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Why you need a social CIO

“With the experience our employees have as consumers, I believe it is important for me as CIO to understand the experiences they are enjoying and how to bring those same experiences into the workplace in a ‘fit for business’ way.” — Jeanette Horan, Chief Information Officer of IBM

LinkedIn is now a publicly traded company, and the professional social network is accessed by 150 million people every month. Facebook, which is going public very soon, is accessed by a mind-blowing 901 million people every month. Other social networks, like Twitter, Google+, Pinterest, and Instagram, are likewise seeing record engagement rates as consumers continue to crave a social experience with everything they do online.
These statistics are startling because they illustrate the “consumerization of IT,” or an increasing tendency for new technologies to first be adopted by mainstream consumers before businesses. If organizations today want to keep up, they must look to the behaviors of their very employees for insight into which technologies can help them build a better business.
Forbes recently published an article discussing the new era of the social business, which must be led by a “Social CIO” that understands the importance of social media and social networking to their organization. Their perspective falls much in line with our own:

For CIOs, managing is about understanding an organization’s people, information and technologies. Their task is to make people capable of exceptional performance, to enable teams to collaborate and to prepare an organization to be more effective. This is what the true role of the CIO is all about, and it is the reason that she is critical to building a social business.
To understand that LinkedIn is important for networking and identifying subject matter experts; to see that Twitter can be used to communicate ideas to a broad audience; to grasp that Facebook is a valuable tool for connecting friends and family through shared interests; to appreciate that Google+ represents a new break-through in long form communication and collaboration are all important to understand when designing the information flow and technologies for the social enterprise.

It’s a challenge, but every organization will need to rethink themselves as a social business. From hiring to marketing to sales, everyone at your organization is a brand ambassador, and it’s up to the CIO to put the infrastructure in place to make that happen.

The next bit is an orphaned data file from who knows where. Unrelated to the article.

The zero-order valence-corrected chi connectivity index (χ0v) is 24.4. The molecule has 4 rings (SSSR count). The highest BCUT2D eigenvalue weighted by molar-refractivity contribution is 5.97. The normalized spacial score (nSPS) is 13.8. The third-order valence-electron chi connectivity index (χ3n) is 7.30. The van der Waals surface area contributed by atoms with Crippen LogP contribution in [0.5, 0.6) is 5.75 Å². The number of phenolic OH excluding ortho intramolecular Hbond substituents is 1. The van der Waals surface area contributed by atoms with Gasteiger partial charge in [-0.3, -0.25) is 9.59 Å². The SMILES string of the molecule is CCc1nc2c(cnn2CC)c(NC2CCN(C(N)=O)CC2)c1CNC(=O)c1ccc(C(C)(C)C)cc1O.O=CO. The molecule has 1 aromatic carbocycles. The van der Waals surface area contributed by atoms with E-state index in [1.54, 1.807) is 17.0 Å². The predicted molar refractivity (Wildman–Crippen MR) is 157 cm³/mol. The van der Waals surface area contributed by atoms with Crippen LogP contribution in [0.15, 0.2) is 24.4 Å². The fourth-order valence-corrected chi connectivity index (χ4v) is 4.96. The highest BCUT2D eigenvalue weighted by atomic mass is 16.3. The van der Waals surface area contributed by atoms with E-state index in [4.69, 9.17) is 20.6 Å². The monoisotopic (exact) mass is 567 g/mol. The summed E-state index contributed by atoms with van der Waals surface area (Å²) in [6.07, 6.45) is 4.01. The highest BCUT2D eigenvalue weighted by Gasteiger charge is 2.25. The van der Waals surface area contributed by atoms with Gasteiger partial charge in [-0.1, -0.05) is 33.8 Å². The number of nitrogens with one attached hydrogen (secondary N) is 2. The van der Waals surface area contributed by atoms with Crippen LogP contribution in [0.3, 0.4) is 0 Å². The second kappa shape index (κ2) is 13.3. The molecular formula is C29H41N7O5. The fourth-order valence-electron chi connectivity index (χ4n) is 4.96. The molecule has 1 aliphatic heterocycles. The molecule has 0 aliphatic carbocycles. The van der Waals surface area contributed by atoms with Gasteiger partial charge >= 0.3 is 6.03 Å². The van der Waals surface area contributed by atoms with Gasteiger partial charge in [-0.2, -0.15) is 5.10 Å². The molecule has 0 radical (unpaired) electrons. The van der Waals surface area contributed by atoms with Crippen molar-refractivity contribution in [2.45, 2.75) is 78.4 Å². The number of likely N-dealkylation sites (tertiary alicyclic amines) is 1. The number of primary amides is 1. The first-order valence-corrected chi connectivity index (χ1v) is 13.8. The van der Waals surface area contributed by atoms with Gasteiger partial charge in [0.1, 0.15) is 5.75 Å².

Looking for a good role model? Here’s a graphic highlighting the top 25 Social CIOs in the Fortune 250, as identified by

Curious to learn more about the new role of the Social CIO? Check out some of these posts:

Social media freedom more important than salary to 1 in 3 young employees [INFOGRAPHIC]

We know an increasing number of adults value social media, but is there any way to quantify that value? Apparently so: it’s almost as good as cash. 
One in three college students and young employees under the age of 30 say social media freedom, along with device flexibility and work mobility, is a more important factor to them than salary when accepting a job offer.
To be more specific, 40% of college students and 45% of young employees would actually accept a lower salary in exchange for social media access from work, plus device choice and mobility.
These incredible statistics, which can be found in a recent Cisco report on the “new workplace currency,” show just how much Facebook, smartphones, and other emerging technology have become an essential part of the young adult’s daily activities.
“These findings among college students and young employees indicate the freedom to access social media and use devices is increasingly important to the next generation of the world’s workforce – in some cases, more important than salary,” said Sheila Jordan, VP Communication and Collaboration IT, Cisco.
“The results in the Cisco Connected World Technology Report demonstrate how companies need to acknowledge this fact in greater numbers, and respond accordingly – for many industries, the status quo of previous work environments is becoming a thing of the past.”
Beyond the already long list explaining why companies should go social—brand maintenance, marketing, sales prospecting, customer service, PR, and crisis management—it appears that employee satisfaction is just another reason for companies to adopt and execute a clear social media policy and plan.
You can read the report online at the link above, and we’ve embedded an infographic with key takeaways below.